After a high water event a couple of weeks ago and some favorable reports of redhorse in the confluence with the Osage, we headed back down for another shot at the spring sucker run. What a difference a couple of weeks and no deluges in the recent past make on the water conditions.
We fished the bottom using a jury rigged three way. Tied a 5/8 oz or 1 oz bell sinker to the terminal end of the line and made a loop about 12 to 16 " above the sinker with an overhand knot. passed the loop end through the hole and over the bottom of a no. 4 or 6 baitholder hook so that the line cinches below the eye hole of the hook. Put on a nightcrawler and cast out into the current. Then sit or stand and wait. Today it didn't take long. I was fishing the point and put one of my baits on the river side of the seam between the creek incurrent water into the Osage and the other was right into that seam. About five minutes I have a strike on the river bait, It taps again and I set the hook. Fish on! I brought in a 10" channel catfish. After missing that sturgeon on the last trip fishing in this same spot, it was good to have a solid hook set and a landed fish even if it was a small catfish. After ten minutes I repositioned the bait from the seam and cast into the creek current. My buddy Jon just picked up and set the hooked on his first fish, a decent bluegill. Then my creek line got hit pretty hard and the hook set was solid. I pulled in my first nice bluegill of the day.
My buddy caught a couple more bluegill and then he reeled in the first golden redhorse sucker of the day.
I had caught a couple more bluegill but was only getting bit by fishing the creek and not the river side. By the time Jon reeled in his second sucker, I moved to fish upstream of him on the creek. I was casting across the creek towards a large laydown tree on the far bank. It was a blessing and a curse. I was getting bit on all of my lines, but I was in a large school of bluegill. at one time I caught a bluegill on the left line, as I was reeling that in the middle line was getting tapped. I caught that fish and as soon as I landed it I said to the right line when were you going to catch a fish. As soon as I made that statement, the rod tip bounced heavily and I set the hook on yet another 7-8 inch bluegill. Got to love calling the shot ! Just wish that it was a redhorse. With one of my lines I made a shorter cast into what might have been the channel and hopefully away from the bluegill. The line looked to be drifting and I began to reel it in when I felt the fish and set the hook. Jon had mentioned that the suckers were biting lightly, just a movement of the line. Well now I had my first redhorse on the line ! Not a giant golden redhorse, but it was the targeted species for the day.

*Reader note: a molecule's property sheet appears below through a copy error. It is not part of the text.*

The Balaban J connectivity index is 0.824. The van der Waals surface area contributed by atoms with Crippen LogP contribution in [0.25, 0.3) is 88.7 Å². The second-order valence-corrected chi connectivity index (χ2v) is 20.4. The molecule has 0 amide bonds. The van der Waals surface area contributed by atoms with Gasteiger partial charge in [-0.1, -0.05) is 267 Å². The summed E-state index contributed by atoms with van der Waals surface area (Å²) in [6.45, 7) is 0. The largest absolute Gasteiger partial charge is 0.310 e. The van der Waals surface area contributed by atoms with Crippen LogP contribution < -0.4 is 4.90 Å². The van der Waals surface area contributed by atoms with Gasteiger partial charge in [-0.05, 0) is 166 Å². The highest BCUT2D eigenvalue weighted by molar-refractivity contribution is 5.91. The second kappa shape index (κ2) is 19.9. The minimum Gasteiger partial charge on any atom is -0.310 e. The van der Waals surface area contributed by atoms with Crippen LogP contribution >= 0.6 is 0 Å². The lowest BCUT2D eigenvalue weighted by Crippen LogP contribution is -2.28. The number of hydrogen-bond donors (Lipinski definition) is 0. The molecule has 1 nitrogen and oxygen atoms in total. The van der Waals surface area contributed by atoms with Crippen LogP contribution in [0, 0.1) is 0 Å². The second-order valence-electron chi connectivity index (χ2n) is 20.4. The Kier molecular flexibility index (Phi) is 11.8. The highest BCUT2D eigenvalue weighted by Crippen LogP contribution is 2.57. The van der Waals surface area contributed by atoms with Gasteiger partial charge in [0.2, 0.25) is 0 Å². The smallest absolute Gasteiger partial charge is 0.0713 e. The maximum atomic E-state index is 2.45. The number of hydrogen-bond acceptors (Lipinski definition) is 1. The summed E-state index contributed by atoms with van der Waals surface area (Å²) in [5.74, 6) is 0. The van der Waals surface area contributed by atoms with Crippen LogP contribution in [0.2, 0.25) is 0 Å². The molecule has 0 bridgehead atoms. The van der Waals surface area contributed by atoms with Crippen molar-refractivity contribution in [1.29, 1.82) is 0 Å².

I didn't catch another one, but did manage a few more bluegill (ended up with 10 bluegill on the day). As the action slowed, Jon had another weird bite, just like a steady pull. He set the hook and pulled in a very cool catch, a mudpuppy salamander. It was about 9 to 10 inches long with prominent gills. At first thought it might be a young hellbender, but later determined it was too big for a hellbender to still have gills. I just hope that we didn't damage it too much and it survived the encounter. These guys like the hellbender are getting pretty rare.
We headed upstream and Jon found a honey hole of hungry fish. He landed a blue catfish, channel catfish, a couple more bluegill, and a spotted bass (I got jealous of that one).
Jon's dad showed up around 10 am and he caught three suckers and a few nice bluegill as well. It was a great day. What a difference from our last trip!